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New Delhi: India’s urban unemployment rate and overall joblessness climbed up in August, reflecting a worsening jobs' environment in the formal sector and saturation in the farm sector.

The urban unemployment in India crept up to 9.83% in August as against 9.15% in July, according to monthly unemployment data released Tuesday by the Center for Monitoring Indian Economy (CMIE). In other words, roughly one in every 10 person in urban areas cannot find work.

Similarly, the overall national unemployment rate was at 8.35% in August as against 7.43% in July. It may be slightly lower than March, when India was gradually getting gripped in the pandemic, but is far higher in the pre-covid months like February, January and December, when the national joblessness rate was hovering between 7.22% and 7.76%.

Likewise, the rural unemployment rate in August increased to 7.65% as against 6.66% recorded in July. Among states, Haryana is the worst hit, with a whopping 33.5% unemployment rate in August, followed by Tripura (27.9%). Whereas Karnataka (0.5%) and Odisha (1.4%) were the better-off states in absorbing labour forces in August, CMIE data showed.

Economist and experts argued that it's worrisome as it comes in a month when most of the economic activities were permitted, and believed that the continuous cut in jobs by companies and sub-optimal demand in a weak economic environment is aiding the employment crisis.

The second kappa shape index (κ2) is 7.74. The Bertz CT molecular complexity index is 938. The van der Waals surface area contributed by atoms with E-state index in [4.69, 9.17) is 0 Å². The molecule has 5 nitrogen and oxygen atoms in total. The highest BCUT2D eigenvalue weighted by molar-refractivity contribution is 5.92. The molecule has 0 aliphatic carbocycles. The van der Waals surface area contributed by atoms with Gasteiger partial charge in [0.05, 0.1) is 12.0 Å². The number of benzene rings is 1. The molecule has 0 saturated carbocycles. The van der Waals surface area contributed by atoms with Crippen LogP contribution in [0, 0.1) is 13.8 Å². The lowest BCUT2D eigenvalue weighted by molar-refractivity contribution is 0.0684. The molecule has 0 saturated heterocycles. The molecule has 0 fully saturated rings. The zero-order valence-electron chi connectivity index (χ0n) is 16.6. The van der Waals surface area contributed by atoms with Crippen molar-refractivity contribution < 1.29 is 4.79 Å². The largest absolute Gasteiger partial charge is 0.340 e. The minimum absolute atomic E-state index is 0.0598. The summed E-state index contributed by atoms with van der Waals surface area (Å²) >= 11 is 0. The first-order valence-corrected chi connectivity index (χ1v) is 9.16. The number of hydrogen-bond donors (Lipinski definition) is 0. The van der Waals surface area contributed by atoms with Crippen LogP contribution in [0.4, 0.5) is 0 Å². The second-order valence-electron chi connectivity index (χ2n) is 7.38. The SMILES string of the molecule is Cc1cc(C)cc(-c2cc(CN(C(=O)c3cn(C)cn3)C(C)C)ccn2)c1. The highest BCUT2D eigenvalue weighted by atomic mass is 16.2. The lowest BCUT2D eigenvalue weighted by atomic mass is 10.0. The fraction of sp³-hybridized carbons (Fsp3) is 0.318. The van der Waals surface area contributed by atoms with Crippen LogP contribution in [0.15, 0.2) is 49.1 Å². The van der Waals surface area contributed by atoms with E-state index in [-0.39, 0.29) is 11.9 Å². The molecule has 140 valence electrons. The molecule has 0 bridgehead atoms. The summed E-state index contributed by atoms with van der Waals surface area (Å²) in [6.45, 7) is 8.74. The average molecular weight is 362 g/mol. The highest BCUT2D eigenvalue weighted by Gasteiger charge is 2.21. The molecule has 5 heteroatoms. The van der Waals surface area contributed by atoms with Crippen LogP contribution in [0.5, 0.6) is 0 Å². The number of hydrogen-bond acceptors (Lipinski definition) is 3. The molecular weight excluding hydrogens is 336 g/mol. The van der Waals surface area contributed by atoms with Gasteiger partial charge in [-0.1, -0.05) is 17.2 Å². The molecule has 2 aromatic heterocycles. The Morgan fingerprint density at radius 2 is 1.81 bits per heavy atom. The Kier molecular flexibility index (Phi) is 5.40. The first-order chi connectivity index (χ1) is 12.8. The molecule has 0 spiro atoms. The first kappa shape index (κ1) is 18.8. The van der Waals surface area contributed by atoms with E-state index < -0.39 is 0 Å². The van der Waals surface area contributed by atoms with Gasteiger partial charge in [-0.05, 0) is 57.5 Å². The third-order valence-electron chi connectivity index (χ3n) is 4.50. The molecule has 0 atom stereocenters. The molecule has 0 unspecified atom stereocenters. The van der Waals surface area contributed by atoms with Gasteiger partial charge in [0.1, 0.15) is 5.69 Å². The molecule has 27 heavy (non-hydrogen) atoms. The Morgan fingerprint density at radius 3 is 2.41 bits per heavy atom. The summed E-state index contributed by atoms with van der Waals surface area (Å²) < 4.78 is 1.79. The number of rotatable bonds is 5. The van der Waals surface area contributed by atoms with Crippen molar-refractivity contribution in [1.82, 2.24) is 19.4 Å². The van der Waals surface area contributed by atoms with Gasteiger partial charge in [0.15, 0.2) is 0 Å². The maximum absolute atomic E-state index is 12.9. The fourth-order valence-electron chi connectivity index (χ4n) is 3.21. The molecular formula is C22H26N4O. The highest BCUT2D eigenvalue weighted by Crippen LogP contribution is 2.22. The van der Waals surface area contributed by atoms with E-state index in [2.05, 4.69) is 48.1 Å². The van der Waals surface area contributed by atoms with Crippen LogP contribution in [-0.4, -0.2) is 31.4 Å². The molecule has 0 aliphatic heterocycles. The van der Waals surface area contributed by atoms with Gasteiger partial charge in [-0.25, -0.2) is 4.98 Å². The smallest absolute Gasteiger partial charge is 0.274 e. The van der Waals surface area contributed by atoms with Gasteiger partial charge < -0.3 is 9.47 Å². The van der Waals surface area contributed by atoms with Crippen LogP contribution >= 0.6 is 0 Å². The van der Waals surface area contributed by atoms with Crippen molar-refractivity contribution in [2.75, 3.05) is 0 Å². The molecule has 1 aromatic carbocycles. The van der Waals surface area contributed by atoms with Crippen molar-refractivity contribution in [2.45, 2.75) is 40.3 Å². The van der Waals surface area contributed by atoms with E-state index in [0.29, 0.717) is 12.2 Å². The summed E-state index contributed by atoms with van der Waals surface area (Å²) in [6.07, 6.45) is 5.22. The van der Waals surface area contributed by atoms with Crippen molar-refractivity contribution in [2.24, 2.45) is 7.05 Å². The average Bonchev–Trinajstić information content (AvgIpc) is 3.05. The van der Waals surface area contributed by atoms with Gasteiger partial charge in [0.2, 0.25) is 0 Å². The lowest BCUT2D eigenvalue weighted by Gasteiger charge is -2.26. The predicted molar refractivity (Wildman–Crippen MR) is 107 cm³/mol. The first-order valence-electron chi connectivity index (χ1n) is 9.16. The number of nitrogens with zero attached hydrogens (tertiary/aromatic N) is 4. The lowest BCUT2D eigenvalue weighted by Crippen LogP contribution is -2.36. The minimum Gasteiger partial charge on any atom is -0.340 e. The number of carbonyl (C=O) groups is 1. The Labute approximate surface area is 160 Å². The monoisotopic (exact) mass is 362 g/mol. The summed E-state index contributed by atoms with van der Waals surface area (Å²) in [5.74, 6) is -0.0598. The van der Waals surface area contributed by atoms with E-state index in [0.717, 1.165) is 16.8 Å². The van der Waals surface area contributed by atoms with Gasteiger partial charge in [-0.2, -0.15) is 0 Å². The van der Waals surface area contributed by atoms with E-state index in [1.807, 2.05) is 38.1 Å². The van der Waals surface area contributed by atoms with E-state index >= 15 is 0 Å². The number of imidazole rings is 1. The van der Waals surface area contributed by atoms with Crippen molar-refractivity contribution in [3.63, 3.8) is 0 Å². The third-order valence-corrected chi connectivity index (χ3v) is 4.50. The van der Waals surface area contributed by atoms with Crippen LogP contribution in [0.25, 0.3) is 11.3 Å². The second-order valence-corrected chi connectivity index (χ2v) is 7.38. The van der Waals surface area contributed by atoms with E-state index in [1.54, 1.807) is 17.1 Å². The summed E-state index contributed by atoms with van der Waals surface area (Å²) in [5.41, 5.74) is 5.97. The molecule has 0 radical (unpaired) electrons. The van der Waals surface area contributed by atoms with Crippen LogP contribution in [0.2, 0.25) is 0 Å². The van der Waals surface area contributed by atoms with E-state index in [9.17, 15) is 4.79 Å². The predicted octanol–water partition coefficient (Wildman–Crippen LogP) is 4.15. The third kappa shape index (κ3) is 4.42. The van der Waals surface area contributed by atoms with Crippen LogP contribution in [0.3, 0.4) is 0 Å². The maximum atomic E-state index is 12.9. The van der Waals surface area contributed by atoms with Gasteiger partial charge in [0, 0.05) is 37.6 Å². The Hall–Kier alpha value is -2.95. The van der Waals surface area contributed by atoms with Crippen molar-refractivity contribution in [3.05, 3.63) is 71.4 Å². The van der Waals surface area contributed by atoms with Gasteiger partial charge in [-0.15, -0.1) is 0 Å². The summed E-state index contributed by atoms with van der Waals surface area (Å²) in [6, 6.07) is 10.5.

Mahesh Vyas, managing director of CMIE, said the data indicates a “fatigue in the labour market. There was a slowdown in the recovery in July if compared to May and June, and we see a slight decline in August."

“We saw a decline in salaried jobs in July but there were additions in daily wage works and jobs in single-owner enterprises. We may have to wait till end of September to see whether the recovery is just stabilizing or there is a fall," Vyas said, further adding that “lay-offs in formal sectors and saturation in the farm sector must be contributing to the increase in unemployment."

Arup Mitra, a professor of economics at Institute of Economic Growth in New Delhi, said the economy is in bad shape and the general demand in the market has not revived much. “Besides, the labour force participation rate seems to have gone down as job creation slows and fear of the pandemic grows due to growth in daily positive cases," Mitra said.

India’s gross domestic product (GDP) contracted by a historic 23.9% in June quarter, and according to official data, some of the labour-intensive sectors contracted much higher in April-June period. For example the construction sector contracted by 50%, manufacturing by 39.3%, and trade, hotel and transport segment fell by 47%.

“We know it’s a tough environment and has impacted most of us. But everyone —big corporate houses, entrepreneurs, employees and authorities—will have to show a strong commitment. Then it will have a positive impact on job creation and revival of the economy," said Sachit Jain, vice-chairman of Vardhman Special Steel Ltd, a steel manufacturer in Ludhiana.

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